Editor’s summary: The germ-layer theory — which holds that all the cells and tissues of the body can be grouped into three fundamental layers — goes back to the roots of developmental biology as a discipline 150 years ago. The skin and many external organs are formed of ectoderm; the guts of endoderm, and organs in the middle, such as muscles and bones, form the mesoderm. The mesoderm seems to have been the last of the three layers to have evolved, as Itai Yanai and colleagues confirm with studies on the expression of genes in the embryo of the roundworm Caenorhabditis elegans. But which came first, the ectoderm or the endoderm? Further studies on a range of animals, including the spongeAmphimedon queenslandica, which lacks clear germ layers, show that the endoderm expresses evolutionarily older genes than the ectoderm. The authors speculate that the most primitive animals consisted of what would later become endoderm, with the ectoderm differentiating as cells were freed from the primary function of feeding.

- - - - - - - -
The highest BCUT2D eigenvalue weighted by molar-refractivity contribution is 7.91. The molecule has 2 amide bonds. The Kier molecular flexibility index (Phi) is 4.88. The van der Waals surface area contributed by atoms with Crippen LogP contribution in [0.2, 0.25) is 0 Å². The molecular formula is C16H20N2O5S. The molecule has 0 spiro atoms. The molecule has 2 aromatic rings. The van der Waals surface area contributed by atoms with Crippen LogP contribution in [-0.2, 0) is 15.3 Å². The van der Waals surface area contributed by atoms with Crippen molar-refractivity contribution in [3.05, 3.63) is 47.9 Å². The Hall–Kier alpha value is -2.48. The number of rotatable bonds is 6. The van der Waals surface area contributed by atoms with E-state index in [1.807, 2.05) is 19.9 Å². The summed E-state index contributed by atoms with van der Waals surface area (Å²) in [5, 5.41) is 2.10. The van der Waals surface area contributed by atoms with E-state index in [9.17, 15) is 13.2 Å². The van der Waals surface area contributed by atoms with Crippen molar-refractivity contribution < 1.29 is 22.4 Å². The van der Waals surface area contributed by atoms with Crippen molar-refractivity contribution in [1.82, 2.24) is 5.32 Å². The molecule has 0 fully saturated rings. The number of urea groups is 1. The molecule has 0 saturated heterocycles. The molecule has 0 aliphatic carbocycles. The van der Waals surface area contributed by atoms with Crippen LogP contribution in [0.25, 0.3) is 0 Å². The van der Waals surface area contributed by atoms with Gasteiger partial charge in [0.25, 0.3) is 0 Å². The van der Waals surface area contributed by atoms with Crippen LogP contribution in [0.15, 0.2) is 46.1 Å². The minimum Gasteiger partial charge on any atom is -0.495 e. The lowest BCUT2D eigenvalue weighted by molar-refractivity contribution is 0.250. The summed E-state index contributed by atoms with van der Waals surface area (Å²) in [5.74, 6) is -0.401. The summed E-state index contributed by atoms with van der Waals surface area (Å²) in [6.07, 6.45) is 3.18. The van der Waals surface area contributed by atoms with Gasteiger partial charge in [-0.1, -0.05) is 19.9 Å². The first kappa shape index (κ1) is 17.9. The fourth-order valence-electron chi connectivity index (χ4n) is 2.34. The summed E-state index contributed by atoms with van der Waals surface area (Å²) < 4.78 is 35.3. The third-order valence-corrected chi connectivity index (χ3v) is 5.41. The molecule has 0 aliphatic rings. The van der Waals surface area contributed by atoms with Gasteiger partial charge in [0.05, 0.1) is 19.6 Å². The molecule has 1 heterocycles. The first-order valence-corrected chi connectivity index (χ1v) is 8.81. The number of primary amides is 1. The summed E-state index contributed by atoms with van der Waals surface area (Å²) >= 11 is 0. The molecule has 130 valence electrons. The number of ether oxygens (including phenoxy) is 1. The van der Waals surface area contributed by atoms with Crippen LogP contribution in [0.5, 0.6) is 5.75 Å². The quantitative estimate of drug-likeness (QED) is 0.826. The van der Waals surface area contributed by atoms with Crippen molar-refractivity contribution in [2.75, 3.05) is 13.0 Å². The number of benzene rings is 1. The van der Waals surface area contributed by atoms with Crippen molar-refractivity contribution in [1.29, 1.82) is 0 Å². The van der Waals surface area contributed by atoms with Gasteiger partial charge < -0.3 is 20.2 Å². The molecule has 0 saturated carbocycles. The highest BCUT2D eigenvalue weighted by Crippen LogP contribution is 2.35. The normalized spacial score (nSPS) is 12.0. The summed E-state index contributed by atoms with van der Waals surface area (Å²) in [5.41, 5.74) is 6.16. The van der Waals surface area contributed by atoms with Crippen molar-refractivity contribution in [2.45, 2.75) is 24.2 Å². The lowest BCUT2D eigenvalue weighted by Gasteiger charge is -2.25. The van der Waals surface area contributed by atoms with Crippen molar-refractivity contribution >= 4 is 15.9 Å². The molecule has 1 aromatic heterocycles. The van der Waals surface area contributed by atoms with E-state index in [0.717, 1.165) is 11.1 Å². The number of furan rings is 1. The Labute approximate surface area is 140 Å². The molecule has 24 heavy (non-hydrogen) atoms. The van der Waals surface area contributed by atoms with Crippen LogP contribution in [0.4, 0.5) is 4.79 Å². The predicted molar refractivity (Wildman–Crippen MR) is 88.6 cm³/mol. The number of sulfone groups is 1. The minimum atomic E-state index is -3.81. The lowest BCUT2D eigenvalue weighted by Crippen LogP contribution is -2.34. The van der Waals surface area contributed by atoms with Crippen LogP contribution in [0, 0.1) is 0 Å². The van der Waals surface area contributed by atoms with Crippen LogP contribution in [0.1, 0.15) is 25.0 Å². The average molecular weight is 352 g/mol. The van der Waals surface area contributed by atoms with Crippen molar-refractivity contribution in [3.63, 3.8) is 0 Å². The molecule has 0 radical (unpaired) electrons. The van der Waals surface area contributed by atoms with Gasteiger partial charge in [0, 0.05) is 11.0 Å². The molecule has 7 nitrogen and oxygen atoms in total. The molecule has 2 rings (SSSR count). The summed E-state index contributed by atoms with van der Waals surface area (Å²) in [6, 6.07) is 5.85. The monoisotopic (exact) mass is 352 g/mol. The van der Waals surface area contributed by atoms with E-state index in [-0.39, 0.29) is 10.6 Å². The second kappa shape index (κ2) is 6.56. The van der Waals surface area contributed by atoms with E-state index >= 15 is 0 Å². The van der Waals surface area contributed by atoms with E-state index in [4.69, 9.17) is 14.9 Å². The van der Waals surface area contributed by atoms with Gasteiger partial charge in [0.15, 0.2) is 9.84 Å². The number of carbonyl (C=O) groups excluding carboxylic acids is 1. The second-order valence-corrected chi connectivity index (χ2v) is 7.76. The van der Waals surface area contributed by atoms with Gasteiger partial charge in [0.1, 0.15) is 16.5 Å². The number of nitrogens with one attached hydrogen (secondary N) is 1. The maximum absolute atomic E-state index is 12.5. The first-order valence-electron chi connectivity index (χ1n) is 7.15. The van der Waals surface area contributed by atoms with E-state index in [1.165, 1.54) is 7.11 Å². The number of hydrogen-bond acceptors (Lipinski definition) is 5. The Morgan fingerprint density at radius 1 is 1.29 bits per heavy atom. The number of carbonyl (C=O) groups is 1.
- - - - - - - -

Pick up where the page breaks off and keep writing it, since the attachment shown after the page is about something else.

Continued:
Here’s a ten-minute summary of the paper: